What Céline Sciamma is interested in is "moments." There are many moments that linger in the mind long after the film has ended.
Here's a movie without an ounce of human kindness, a sour and mean-spirited enterprise so desperate to please, it tries to be a yukky comedy and a hard-boiled action picture at the same time. It's about a gang that robs a casino while masquerading as Elvis impersonators. I was nostalgic for the recent "Sugar and Spice," in which cheerleaders rob a bank while masquerading as five pregnant Betty dolls (plus one Richard Nixon).
The movie has a heavy-duty cast, with top billing shared by Kurt Russell and Kevin Costner. Russell once played Elvis, very well, on TV, and hits some of the right verbal notes here. Costner, the leader of the gang, chain-smokes and looks mean. His fellow criminals include Christian Slater, David Arquette and Bokeem Woodbine, who is the black guy and therefore the first to die, adhering to an ancient cliche this movie lacks the wit to rewrite.
The casino robbery involves a gory bloodbath, all gratuitous, all intercut with an Elvis revue on one of the show stages. Not intercut a little, but a lot, complete with dancing girls, until we see so much of the revue we prefer it to the shooting. (Looks like dozens of patrons are killed, but the movie of course forgets this carnage the minute it's over.) The gang makes off with the loot, there is the inevitable squabble over how to divvy it up, and then the movie's most intriguing and inexplicable relationship develops.
This is between Kurt Russell and Courteney Cox, who plays the mom of a bright young kid (David Kaye), and is stranded in the Last Chance Motel, one of those movie sets from a Road Runner cartoon.
Cox's character is intriguing because we never understand her motivation, and inexplicable because she doesn't, either. She really does like Russell, I guess, and that explains why they're in the sack so quickly, but then the kid, who is about 8, creeps into the bedroom and steals Russell's wallet. The movie never questions the wisdom of showing the kid in the room while his mother is in bed with a stranger. One imagines that the filmmakers were so tickled by the plot point that the moral questions just didn't occur to them.
At a point later in the movie, the Cox character drives off in a car containing most of Russell's loot, while leaving her son behind with him. Would a mother do this? Some would, but most movies wouldn't consider them heroines. There is an "explanation" for her behavior, based on the fact that Russell, a criminal she has known for about 10 minutes, is obviously a good guy and likes the guy--but, come on.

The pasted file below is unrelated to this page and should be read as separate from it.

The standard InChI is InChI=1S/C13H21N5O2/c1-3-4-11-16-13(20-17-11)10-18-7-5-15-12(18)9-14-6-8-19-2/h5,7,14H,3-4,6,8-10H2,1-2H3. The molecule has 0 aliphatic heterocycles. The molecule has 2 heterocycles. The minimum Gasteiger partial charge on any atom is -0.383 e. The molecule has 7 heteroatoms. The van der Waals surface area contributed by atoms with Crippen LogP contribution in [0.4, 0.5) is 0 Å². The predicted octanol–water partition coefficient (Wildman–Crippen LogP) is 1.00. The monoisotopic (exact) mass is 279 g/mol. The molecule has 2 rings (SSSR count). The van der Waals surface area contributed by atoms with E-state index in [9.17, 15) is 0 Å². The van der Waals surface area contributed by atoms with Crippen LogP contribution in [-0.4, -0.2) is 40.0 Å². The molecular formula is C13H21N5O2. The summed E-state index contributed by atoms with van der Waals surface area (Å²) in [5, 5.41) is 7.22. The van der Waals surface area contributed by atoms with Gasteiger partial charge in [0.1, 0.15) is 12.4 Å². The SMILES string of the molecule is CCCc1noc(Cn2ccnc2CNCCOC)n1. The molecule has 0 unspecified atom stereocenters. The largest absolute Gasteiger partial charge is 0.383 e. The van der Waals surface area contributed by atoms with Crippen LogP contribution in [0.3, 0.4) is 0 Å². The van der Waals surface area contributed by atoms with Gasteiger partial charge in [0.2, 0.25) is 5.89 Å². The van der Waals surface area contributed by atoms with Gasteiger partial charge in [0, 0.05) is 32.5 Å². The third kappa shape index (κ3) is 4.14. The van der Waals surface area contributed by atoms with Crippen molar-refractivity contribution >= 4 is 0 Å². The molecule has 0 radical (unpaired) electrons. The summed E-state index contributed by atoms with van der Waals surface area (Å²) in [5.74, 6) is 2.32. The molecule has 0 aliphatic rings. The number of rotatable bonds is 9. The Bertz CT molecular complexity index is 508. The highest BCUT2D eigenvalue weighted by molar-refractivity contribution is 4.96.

The plot is standard double-reverse, post-"Reservoir Dogs" irony, done with a lot of style and a minimum of thought. It's about behavior patterns, not personalities. Everybody is defined by what they do. Or what they drive: As the film opens, Russell is in a 1957 red Cadillac, and Costner drives a Continental convertible of similar vintage, perhaps because they want to look like Elvis impersonators, more likely because all characters in movies like this drive 1950s cars because modern ones are too small and wimpy.
The cast stays top drawer right down to the supporting roles. Kevin Pollak turns up as a federal marshal, Jon Lovitz is a money launderer, Ice T is hired muscle. You guess they all liked the script. But the Russell and Costner characters are so burdened by the baggage of their roles that sometimes they just seem weary, and the energy mostly comes from Cox--and from the kid, who seems to be smarter than anyone else in the film, and about as experienced.
I will give "3000 Miles to Graceland" credit for one thing, a terrific trailer. When a bad movie produces a great trailer, it's usually evidence that the raw materials were there for a good movie. I can imagine a blood-soaked caper movie involving Elvis disguises, a lonely tramp and her bright-eyed son, but it isn't this one.
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